Sitting in a Chair
Many people choose to meditate sitting in a chair. Place your feet firmly on the floor, aligned with your hips and knees, and try not to rest your back against the chair. Sit upright and allow your spine to elongate. Ensure the chair is the right height so that your hips and knees make 90 degree angles.
Sitting in a chair to meditate is accessible for most people, and it allows you to sneak in a quick practice at your desk or commuting to work. It’s easier to maintain your position when sitting in a chair, as the back of the chair will remind you when you start to slouch!
A standing meditation isn’t for the faint-hearted, but it has a range of benefits. Standing postures can increase vitality, internal strength and lead to feelings of empowerment. In ancient tradition, standing meditation was thought to cure diseases and help with injuries, while also bringing about a range of psychological benefits.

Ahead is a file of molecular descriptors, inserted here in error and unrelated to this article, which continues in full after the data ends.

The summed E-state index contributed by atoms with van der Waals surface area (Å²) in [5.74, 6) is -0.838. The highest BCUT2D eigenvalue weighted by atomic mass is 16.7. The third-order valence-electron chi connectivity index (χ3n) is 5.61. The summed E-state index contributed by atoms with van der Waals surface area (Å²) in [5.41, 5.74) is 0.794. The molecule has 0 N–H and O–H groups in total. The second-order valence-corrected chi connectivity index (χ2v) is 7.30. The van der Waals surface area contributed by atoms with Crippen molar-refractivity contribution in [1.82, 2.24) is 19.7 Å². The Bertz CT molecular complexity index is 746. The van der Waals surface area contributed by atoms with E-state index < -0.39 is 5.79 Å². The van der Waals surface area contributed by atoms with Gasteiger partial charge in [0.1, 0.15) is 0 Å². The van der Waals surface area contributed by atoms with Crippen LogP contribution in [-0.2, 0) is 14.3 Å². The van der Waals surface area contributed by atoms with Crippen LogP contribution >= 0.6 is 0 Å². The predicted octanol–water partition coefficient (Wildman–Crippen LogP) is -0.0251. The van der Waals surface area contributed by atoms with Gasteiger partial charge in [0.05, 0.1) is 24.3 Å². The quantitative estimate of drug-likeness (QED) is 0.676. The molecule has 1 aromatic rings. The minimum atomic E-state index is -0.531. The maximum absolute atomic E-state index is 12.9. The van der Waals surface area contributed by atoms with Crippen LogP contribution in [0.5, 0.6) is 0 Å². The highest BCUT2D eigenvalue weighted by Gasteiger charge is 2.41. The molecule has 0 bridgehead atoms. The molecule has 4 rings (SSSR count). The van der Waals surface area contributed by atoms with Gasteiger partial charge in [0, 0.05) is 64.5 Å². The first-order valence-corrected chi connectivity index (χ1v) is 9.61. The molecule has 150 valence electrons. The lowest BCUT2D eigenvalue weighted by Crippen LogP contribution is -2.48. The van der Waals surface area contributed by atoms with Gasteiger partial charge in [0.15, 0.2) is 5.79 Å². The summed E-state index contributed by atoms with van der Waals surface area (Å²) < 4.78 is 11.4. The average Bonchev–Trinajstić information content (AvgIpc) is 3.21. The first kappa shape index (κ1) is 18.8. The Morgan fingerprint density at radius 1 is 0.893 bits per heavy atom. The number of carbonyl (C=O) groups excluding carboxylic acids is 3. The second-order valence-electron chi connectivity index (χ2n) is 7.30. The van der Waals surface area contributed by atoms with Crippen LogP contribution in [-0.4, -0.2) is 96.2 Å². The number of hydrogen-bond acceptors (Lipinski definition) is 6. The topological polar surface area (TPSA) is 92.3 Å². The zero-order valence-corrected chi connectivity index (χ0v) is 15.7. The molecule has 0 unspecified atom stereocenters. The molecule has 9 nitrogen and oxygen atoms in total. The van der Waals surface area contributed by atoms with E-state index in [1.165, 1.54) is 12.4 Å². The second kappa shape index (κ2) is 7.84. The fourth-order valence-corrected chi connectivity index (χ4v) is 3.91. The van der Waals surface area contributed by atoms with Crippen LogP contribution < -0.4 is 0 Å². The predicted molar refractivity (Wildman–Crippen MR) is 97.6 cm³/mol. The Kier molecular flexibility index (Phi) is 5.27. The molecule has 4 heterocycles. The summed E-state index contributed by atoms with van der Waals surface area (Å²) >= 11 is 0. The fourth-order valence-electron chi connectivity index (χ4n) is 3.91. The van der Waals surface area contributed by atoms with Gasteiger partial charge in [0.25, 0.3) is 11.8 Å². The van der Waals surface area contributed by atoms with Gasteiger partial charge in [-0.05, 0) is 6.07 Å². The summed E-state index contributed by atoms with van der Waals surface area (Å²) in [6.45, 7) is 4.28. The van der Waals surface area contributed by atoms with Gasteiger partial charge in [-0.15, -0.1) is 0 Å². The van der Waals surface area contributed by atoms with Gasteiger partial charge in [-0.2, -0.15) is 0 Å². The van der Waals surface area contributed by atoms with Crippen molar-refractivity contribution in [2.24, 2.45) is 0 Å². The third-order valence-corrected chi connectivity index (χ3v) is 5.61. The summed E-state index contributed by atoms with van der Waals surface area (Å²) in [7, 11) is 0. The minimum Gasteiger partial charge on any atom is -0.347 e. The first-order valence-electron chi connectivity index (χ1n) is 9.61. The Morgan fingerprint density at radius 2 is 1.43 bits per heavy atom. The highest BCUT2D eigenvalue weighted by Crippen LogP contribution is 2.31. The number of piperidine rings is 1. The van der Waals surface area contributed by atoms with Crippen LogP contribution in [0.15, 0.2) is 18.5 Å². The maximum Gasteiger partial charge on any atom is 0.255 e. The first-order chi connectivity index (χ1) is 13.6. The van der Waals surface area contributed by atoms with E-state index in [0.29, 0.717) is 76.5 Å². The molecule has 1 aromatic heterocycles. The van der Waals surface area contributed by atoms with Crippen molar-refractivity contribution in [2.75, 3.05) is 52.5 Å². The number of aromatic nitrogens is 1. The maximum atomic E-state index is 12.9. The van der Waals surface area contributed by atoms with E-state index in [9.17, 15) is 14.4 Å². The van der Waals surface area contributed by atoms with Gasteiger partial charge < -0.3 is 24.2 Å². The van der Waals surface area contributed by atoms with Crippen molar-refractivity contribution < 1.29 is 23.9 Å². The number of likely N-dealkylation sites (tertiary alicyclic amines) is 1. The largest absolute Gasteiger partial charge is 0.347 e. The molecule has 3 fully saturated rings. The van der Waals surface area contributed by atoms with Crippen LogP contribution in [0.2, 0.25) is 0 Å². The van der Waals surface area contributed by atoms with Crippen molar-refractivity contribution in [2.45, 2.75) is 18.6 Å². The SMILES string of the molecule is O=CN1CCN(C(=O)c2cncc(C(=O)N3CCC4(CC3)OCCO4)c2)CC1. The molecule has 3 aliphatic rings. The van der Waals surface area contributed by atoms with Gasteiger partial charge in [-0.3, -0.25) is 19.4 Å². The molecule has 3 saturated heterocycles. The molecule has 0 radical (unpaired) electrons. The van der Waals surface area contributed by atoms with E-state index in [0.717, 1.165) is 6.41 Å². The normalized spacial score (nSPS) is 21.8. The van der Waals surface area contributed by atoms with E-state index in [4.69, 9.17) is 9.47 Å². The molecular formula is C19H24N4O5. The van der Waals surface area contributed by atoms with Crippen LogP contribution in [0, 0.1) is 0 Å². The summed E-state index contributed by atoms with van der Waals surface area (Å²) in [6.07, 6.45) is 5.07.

Stand with your feet shoulder width apart and your spine elongated. Your heels should be turned slightly inwards, with your toes pointing just slightly away from each other. Gently bend your knees and try to feel your body rooting down into the earth. Lift through the crown of the head with every exhale.
Standing meditations can be tiring on the body, so we recommend starting with a shorter meditation if you are new to this position.
Sitting on the floor
If you want to adopt the traditional position of sitting crossed-legged on the floor, then that’s great too. Either use a mediation cushion, pillow, yoga matt or you can even sit on a folded blanket if that’s all you can find.